Clinical Impact of Sonographic Transmural Healing After Anti-TNF Antibody Treatment in Patients with Crohn’s Disease.

Clinical Impact of Sonographic Transmural Healing After Anti-TNF Antibody Treatment in Patients with Crohn’s Disease.

Dig Dis Sci. 2019 Mar 14;:

Authors: Paredes JM, Moreno N, Latorre P, Ripollés T, Martinez MJ, Vizuete J, Moreno-Osset E

Abstract
AIM: To assess the clinical benefits of transmural healing (TH) shown on intestinal ultrasound (IUS) after treatment with tumor necrosis factor-alpha antibodies (anti-TNF) in patients with Crohn’s disease.
MATERIALS AND METHODS: This prospective study included consecutively 36 patients who underwent IUS in the week prior to start anti-TNF treatment, at 12 weeks, and 1 year after starting treatment. The clinical response to treatment was assessed using the Crohn’s disease activity index and C-reactive protein (CRP) values. TH was defined as the normalization of bowel wall thickness on IUS. Treated patients were considered to have a good outcome if none of the following situations presented: need to reintroduce corticosteroids or intensify maintenance therapy and/or need for surgery.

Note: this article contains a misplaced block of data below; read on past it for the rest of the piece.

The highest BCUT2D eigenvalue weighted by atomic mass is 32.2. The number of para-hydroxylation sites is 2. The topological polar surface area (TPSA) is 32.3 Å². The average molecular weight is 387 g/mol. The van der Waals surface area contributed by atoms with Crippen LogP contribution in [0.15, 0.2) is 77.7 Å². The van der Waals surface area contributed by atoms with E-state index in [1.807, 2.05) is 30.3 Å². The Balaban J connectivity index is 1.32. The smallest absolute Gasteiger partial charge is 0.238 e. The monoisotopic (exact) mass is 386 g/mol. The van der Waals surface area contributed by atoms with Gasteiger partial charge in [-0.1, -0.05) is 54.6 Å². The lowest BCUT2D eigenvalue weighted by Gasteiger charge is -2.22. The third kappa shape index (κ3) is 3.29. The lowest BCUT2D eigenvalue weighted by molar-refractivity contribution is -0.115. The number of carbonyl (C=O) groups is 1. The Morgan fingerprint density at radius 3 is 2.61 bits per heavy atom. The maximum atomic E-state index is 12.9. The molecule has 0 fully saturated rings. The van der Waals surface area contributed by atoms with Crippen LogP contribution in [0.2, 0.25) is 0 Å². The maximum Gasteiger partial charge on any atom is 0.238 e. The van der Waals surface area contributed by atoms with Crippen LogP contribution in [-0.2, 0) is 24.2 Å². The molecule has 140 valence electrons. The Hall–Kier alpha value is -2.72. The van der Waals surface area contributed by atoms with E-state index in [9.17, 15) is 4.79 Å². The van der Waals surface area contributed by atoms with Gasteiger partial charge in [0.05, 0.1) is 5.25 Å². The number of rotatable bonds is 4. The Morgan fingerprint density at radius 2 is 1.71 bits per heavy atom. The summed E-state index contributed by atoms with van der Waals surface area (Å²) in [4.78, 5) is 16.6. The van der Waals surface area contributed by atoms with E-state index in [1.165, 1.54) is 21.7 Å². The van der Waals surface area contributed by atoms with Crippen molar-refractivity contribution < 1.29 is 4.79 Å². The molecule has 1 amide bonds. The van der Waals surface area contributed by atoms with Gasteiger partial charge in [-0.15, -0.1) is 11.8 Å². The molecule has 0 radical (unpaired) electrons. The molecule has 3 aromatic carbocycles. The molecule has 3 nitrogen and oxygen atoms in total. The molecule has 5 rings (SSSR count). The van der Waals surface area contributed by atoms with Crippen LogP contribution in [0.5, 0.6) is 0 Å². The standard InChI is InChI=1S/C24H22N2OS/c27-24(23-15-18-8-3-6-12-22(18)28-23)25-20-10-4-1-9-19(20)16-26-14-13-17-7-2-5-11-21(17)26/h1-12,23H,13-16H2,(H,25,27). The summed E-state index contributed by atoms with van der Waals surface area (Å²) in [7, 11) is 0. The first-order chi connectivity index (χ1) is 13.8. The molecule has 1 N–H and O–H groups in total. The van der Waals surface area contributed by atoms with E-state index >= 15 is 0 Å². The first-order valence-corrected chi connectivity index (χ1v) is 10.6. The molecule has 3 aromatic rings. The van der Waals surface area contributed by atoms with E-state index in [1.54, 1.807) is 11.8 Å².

RESULTS: After the induction regimen, 29 patients (80.6%) achieved clinical remission, and serum CRP values returned to normal in 20 patients (55.6%). In the IUS at 12 weeks, treatment induced a statistically significant reduction in the wall thickness (p < 0.001) and color Doppler grade (p < 0.001), as well as resolution of complications in 66.7% of patients (p < 0.03). IUS after 1 year of biological therapy showed TH in 14/33 patients (42.4%). During the follow-up (median 48.5 months), 23 of the 33 (69.7%) patients in remission or response after induction therapy presented a good outcome. Sonographic TH was significantly related with better outcomes, with only 1/14 patients having a poor outcome compared to 9/19 without TH (OR 11.7, 95% CI 1.2-108.2 p = 0.01, Chi-squared test).
CONCLUSION: Patients who achieve TH on IUS with biological treatment have better clinical outcomes.

PMID: 30874986 [PubMed – as supplied by publisher]

PubMed Link: https://www.ncbi.nlm.nih.gov/pubmed/30874986?dopt=Abstract